Mayonnaise labels are scary. Have you looked at them lately? Most read like chemistry textbooks with goodies like modified corn starch and maltodextrin and calcium disodium EDTA. Most are made with genetically-modified soybean and canola oils. Most contain corn syrup.
So, let’s imagine that you’re a conscientious shopper and you want a better mayonnaise. You may have bought this week’s product: Spectrum Organic Olive Oil Mayonnaise.
Spectrum is a reputable brand. Organic certification means the oil is not made from genetically-modified crops. And olive oil = heart healthy. What’s not to love?
Here’s what the manufacturer claims:
“Smooth, creamy mayonnaise seamlessly blended with the nutty, savory richness of Extra Virgin Arbequina Olive Oil from Spain. Live it up with a spoonful on grilled artichokes or the fresh catch of the day. This exciting new product takes full advantage of Spectrum’s many years of experience of bringing to market the finest Olive Oils the world has to offer. GLUTEN FREE. No hydrogenated fat or preservatives used.”
Spectrum Organic Olive Oil Mayonnaise: Ingredients
- Organic expeller pressed soy and/or canola oil,
- organic whole eggs,
- organic egg yolks,
- organic extra virgin olive oil,
- filtered water,
- organic honey,
- organic distilled vinegar,
- sea salt,
- organic mustard (organic distilled vinegar, water, organic mustard seed, salt, organic spices),
- organic lemon juice concentrate.
Spectrum Organic Olive Oil Mayonnaise: DECODED
Here’s something everyone should know about labels. Ingredients are listed from most to least. It’s the law. So, ingredients at the top of the list make up the majority of the product. Ingredients at the bottom tend to be spices, preservatives, colors, etc. because they are used in the smallest quantities.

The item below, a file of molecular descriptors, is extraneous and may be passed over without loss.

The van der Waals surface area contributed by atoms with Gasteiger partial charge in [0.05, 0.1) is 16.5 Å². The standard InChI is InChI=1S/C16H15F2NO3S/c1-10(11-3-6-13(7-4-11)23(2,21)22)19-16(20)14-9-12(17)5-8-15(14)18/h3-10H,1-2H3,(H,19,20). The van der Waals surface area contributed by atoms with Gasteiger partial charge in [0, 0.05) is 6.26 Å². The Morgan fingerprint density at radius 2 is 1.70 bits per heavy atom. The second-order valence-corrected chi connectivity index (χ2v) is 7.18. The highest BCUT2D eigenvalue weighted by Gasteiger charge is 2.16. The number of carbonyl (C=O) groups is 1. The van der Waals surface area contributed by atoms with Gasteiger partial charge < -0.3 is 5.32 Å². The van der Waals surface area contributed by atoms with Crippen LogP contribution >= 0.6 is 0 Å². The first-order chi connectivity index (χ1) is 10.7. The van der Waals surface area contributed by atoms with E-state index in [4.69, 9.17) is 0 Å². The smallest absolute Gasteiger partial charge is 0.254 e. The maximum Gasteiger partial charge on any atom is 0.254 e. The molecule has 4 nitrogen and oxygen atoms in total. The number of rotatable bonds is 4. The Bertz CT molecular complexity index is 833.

Check out what’s at the top of this — ahem — “Olive Oil” Mayonnaise: organic expeller pressed soy and/or canola oil. Before we dive into why those are two nasty oils (even in their “organic” form), let me just say that this is true of every major label olive oil mayo that I’ve ever seen. Whether it’s Kraft Olive Oil Mayonnaise or Hellman’s, the front brands them as an olive oil mayonnaise but the back shows that really, they’re just soybean oil.
Next to olive oil, the cooking oil marketed as the most “heart-healthy” out there is canola oil. But what is it? Canola oil is a newly created oil, invented in the 1970s as a low euric-acid version of the otherwise not-really-edible rapeseed oil. In 1998, through the marvels of genetic-engineering, the now ubiquitous variety of rapeseed (which makes up roughly 87% of all rapeseed grown in the U.S. and Canada) was created. So, it’s safe to say that all non-organic varieties of canola oil come from these genetically-modified plants.
But what about organic canola oil? This comes from a naturally selected, low euric acid rapeseed plants. But despite being GMO-free, the oil itself is still unhealthy. That’s partly because Canola oil is between 28-35% polyunsaturated fats. In traditional food cultures, polyunsaturated fat intake made up less than 4% of the total fat intake. We ought to do likewise.